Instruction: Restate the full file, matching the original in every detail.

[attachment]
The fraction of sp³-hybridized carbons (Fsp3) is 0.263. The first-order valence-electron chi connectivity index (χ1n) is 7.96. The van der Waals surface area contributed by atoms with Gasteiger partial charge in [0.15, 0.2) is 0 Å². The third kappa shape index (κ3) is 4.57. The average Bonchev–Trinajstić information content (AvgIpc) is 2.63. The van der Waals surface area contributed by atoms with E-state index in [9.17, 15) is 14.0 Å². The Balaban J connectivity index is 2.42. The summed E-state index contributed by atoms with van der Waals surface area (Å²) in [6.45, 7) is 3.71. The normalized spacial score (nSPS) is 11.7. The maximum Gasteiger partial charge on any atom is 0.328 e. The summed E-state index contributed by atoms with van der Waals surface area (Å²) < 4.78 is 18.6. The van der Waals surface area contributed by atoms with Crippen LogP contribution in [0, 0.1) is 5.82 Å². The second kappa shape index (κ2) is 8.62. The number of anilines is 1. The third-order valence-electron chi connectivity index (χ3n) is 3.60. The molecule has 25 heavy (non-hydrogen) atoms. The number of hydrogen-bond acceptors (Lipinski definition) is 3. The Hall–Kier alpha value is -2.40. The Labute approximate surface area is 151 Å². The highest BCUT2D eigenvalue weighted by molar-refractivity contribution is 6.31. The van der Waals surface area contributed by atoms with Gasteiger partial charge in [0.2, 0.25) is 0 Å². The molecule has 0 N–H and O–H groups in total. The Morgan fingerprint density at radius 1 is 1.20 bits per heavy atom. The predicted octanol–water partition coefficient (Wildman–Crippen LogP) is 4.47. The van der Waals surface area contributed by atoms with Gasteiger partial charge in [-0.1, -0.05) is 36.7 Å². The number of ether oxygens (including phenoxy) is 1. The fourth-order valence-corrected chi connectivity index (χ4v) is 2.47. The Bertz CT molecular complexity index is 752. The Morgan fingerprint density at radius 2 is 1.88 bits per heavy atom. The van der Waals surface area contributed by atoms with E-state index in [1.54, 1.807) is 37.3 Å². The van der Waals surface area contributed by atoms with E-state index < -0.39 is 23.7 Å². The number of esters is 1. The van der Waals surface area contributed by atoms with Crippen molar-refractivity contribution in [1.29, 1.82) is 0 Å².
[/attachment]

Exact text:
The fraction of sp³-hybridized carbons (Fsp3) is 0.263. The first-order valence-electron chi connectivity index (χ1n) is 7.96. The van der Waals surface area contributed by atoms with Gasteiger partial charge in [0.15, 0.2) is 0 Å². The third kappa shape index (κ3) is 4.57. The average Bonchev–Trinajstić information content (AvgIpc) is 2.63. The van der Waals surface area contributed by atoms with E-state index in [9.17, 15) is 14.0 Å². The Balaban J connectivity index is 2.42. The summed E-state index contributed by atoms with van der Waals surface area (Å²) in [6.45, 7) is 3.71. The normalized spacial score (nSPS) is 11.7. The maximum Gasteiger partial charge on any atom is 0.328 e. The summed E-state index contributed by atoms with van der Waals surface area (Å²) < 4.78 is 18.6. The van der Waals surface area contributed by atoms with Crippen LogP contribution in [0, 0.1) is 5.82 Å². The second kappa shape index (κ2) is 8.62. The number of anilines is 1. The third-order valence-electron chi connectivity index (χ3n) is 3.60. The molecule has 25 heavy (non-hydrogen) atoms. The number of hydrogen-bond acceptors (Lipinski definition) is 3. The Hall–Kier alpha value is -2.40. The Labute approximate surface area is 151 Å². The highest BCUT2D eigenvalue weighted by molar-refractivity contribution is 6.31. The van der Waals surface area contributed by atoms with Gasteiger partial charge in [0.2, 0.25) is 0 Å². The molecule has 0 N–H and O–H groups in total. The Morgan fingerprint density at radius 1 is 1.20 bits per heavy atom. The predicted octanol–water partition coefficient (Wildman–Crippen LogP) is 4.47. The van der Waals surface area contributed by atoms with Gasteiger partial charge in [-0.1, -0.05) is 36.7 Å². The number of ether oxygens (including phenoxy) is 1. The fourth-order valence-corrected chi connectivity index (χ4v) is 2.47. The Bertz CT molecular complexity index is 752. The Morgan fingerprint density at radius 2 is 1.88 bits per heavy atom. The van der Waals surface area contributed by atoms with E-state index in [1.54, 1.807) is 37.3 Å². The van der Waals surface area contributed by atoms with E-state index < -0.39 is 23.7 Å². The number of esters is 1. The van der Waals surface area contributed by atoms with Crippen molar-refractivity contribution in [1.29, 1.82) is 0 Å².